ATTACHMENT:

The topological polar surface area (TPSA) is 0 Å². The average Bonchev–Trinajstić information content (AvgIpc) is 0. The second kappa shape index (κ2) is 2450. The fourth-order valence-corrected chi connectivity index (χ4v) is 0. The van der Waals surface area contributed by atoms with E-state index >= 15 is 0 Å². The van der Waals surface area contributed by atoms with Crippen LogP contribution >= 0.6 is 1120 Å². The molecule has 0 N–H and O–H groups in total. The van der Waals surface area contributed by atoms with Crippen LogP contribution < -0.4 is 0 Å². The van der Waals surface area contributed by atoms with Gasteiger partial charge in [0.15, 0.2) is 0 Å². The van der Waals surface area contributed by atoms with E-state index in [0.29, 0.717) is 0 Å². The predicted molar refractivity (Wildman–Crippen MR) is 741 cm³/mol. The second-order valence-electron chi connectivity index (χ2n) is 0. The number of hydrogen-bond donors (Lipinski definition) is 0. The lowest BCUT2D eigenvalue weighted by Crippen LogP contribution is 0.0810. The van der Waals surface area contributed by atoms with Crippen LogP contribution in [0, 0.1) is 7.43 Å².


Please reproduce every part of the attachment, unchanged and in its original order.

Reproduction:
The topological polar surface area (TPSA) is 0 Å². The average Bonchev–Trinajstić information content (AvgIpc) is 0. The second kappa shape index (κ2) is 2450. The fourth-order valence-corrected chi connectivity index (χ4v) is 0. The van der Waals surface area contributed by atoms with E-state index >= 15 is 0 Å². The van der Waals surface area contributed by atoms with Crippen LogP contribution >= 0.6 is 1120 Å². The molecule has 0 N–H and O–H groups in total. The van der Waals surface area contributed by atoms with Crippen LogP contribution < -0.4 is 0 Å². The van der Waals surface area contributed by atoms with Gasteiger partial charge in [0.15, 0.2) is 0 Å². The van der Waals surface area contributed by atoms with E-state index in [0.29, 0.717) is 0 Å². The predicted molar refractivity (Wildman–Crippen MR) is 741 cm³/mol. The second-order valence-electron chi connectivity index (χ2n) is 0. The number of hydrogen-bond donors (Lipinski definition) is 0. The lowest BCUT2D eigenvalue weighted by Crippen LogP contribution is 0.0810. The van der Waals surface area contributed by atoms with Crippen LogP contribution in [0, 0.1) is 7.43 Å².